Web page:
In this debut novel inspired by true events, a former New Orleans police officer recalls his life on the job and his times at a neighborhood bar with his buddies.
In the 1970s and ’80s, David McAllister and his “little band of misfits” hang out at the eponymous bar, located in the Gentilly Terrace area of New Orleans. They include the bartender Barry Christopher, and childhood friends, including the voluptuous Gertie Chauvin, for whom McAllister has an unrequited love; the ingratiating Ron; Greg, who’s usually the butt of his friends’ jokes; beer-bellied and pompadoured Jerry; and a guy known only as “the Satisfier,” who repairs cars. The author weaves vignettes and character sketches set in the Dreux Club with scenes from David’s life on the police force, which have its own cast of “colorful characters”: “We had every kind of cop imaginable. There were big tough ones, skinny geeky ones, old ones, young ones, smart ones, dumb ones, eager ones, and lazy ones. They ran the gamut.” Fenner, who writes that he was “inspired by experiences and memories of my time on the New Orleans Police Department,” clearly amassed a large cache of stories over the course of his career, and he captures the camaraderie that binds David to his friends and fellow officers. This is humorously expressed through the pranks that they play on one another, such as a bang-up gag that David plays on his training officer during a search for an explosive. (This novel’s overall positive portrayal of the police will appeal especially to fellow members of the brotherhood.) Some of the characterization grace notes are quietly moving, as when Barry confesses his difficulty with the concept of God: “I can’t visualize him,” he remarks. “The visual part is important to me.” Other themes are underdeveloped, though, as when David notes, “People close to me told me from time to time that my attitude was changing, that I was becoming cynical….Was it the job changing me? Or was I just becoming more aware of how the world really was?”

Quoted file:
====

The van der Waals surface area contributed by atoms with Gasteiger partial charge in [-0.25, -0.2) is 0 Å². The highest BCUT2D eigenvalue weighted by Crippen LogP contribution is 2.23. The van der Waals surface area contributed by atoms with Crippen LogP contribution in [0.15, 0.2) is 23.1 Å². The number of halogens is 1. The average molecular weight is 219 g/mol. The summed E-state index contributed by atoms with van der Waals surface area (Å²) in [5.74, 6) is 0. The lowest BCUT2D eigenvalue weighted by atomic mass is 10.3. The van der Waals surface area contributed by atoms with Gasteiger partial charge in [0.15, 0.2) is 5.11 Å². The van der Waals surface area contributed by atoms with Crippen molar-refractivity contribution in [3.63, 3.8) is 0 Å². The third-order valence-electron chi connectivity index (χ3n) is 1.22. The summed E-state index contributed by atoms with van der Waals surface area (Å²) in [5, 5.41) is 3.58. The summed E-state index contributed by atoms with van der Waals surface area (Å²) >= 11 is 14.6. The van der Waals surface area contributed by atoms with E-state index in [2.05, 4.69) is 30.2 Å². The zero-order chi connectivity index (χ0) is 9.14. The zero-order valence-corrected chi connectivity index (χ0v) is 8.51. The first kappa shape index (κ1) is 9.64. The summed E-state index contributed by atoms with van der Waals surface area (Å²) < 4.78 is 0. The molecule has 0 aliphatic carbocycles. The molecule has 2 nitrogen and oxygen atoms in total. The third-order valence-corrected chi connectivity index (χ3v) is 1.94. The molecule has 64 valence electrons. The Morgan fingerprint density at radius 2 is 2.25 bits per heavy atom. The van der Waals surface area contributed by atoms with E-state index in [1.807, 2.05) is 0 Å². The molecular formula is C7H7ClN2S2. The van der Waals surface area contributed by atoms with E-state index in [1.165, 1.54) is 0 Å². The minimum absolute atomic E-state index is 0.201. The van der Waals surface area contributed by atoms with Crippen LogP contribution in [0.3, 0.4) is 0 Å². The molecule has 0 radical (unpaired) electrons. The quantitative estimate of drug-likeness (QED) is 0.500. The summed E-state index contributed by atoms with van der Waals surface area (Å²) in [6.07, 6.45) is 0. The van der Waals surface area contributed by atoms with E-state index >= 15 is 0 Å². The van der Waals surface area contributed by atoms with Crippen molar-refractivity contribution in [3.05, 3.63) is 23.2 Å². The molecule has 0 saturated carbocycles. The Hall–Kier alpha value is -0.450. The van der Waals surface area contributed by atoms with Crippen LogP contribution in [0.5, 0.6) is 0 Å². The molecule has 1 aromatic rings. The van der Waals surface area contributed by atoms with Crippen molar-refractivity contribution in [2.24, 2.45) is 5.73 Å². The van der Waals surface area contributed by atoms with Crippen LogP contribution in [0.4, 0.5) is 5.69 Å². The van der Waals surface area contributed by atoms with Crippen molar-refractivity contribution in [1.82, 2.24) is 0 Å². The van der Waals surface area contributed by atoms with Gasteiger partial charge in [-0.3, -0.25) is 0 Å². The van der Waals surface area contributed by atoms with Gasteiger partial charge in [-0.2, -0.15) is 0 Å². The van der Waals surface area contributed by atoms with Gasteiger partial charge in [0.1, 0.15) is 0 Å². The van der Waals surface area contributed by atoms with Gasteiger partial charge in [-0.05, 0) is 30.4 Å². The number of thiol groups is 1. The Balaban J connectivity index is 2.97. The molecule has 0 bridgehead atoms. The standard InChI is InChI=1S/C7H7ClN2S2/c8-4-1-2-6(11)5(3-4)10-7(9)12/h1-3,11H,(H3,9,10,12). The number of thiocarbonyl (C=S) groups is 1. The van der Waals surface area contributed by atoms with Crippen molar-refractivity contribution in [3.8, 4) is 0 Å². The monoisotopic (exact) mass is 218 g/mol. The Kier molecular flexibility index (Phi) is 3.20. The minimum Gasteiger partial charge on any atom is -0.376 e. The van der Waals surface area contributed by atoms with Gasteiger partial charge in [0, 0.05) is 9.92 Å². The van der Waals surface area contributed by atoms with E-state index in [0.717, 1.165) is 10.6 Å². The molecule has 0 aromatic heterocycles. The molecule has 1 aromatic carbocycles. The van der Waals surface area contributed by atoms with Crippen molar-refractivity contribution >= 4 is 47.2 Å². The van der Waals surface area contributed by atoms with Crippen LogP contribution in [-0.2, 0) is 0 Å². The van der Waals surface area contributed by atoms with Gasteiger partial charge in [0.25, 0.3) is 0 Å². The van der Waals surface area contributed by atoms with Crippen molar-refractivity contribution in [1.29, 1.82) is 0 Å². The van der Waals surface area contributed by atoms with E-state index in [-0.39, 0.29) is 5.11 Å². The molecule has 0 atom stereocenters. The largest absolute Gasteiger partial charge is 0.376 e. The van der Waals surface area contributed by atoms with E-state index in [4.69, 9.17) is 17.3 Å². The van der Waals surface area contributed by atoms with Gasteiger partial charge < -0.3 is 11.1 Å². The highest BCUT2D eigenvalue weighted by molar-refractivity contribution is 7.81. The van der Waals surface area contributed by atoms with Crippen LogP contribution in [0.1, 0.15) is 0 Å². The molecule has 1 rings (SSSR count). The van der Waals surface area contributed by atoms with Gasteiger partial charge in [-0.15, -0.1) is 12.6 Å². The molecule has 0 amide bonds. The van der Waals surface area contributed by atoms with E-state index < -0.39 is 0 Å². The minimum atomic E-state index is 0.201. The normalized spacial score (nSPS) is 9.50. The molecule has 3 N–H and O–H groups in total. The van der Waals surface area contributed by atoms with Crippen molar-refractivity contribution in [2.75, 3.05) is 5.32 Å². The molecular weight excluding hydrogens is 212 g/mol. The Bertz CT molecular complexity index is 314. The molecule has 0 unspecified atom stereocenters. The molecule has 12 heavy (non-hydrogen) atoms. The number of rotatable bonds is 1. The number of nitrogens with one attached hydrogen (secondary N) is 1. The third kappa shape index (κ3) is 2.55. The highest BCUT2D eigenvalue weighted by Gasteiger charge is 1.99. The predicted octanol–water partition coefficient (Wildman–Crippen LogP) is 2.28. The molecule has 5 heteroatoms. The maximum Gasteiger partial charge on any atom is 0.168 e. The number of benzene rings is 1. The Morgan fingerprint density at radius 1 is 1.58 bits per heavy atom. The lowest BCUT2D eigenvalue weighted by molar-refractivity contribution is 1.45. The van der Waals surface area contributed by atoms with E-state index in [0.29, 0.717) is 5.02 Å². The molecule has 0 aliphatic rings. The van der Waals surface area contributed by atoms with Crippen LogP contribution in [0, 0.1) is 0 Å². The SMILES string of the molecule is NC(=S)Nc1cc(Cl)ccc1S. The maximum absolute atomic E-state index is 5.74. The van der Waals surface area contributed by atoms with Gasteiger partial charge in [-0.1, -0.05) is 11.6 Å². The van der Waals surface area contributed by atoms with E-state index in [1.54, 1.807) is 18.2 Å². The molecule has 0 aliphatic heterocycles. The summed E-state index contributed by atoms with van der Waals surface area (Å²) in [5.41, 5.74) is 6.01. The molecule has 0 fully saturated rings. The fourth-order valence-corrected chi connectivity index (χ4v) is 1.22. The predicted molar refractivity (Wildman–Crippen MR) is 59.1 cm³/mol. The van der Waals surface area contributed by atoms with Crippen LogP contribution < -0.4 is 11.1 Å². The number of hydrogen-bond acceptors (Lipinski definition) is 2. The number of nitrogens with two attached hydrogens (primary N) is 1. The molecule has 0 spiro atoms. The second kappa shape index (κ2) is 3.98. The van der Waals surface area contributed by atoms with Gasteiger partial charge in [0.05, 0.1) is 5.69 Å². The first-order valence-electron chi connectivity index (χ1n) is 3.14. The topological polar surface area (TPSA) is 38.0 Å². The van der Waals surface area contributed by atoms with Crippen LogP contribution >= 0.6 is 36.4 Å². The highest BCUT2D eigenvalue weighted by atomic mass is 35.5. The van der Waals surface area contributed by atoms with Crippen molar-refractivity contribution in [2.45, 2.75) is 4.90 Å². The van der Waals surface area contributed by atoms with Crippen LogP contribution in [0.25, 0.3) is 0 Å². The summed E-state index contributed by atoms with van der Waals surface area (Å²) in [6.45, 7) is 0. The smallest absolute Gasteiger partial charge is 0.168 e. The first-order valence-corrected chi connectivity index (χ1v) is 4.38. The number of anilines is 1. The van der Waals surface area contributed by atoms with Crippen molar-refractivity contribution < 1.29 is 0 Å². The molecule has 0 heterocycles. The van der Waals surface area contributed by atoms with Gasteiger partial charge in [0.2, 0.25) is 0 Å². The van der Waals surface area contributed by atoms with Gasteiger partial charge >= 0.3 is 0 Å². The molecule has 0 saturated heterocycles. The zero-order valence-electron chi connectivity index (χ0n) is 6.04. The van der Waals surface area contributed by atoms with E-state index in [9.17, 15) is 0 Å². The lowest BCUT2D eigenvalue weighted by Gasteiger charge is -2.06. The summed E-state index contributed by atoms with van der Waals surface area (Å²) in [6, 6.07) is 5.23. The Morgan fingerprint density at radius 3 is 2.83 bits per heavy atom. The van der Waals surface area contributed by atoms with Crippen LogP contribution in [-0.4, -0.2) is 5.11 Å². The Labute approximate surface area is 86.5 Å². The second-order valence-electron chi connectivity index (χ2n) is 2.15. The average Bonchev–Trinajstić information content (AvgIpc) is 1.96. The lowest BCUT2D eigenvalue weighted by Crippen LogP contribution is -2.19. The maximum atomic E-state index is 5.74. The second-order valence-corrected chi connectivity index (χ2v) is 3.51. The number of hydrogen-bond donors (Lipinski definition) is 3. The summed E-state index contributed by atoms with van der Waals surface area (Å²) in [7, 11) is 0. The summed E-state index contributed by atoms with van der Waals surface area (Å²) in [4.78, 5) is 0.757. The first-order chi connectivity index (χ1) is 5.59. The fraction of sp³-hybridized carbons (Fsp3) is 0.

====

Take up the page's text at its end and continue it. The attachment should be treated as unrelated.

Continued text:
An often engaging tale that evokes a universal, old-gang-of-mine sense of nostalgia.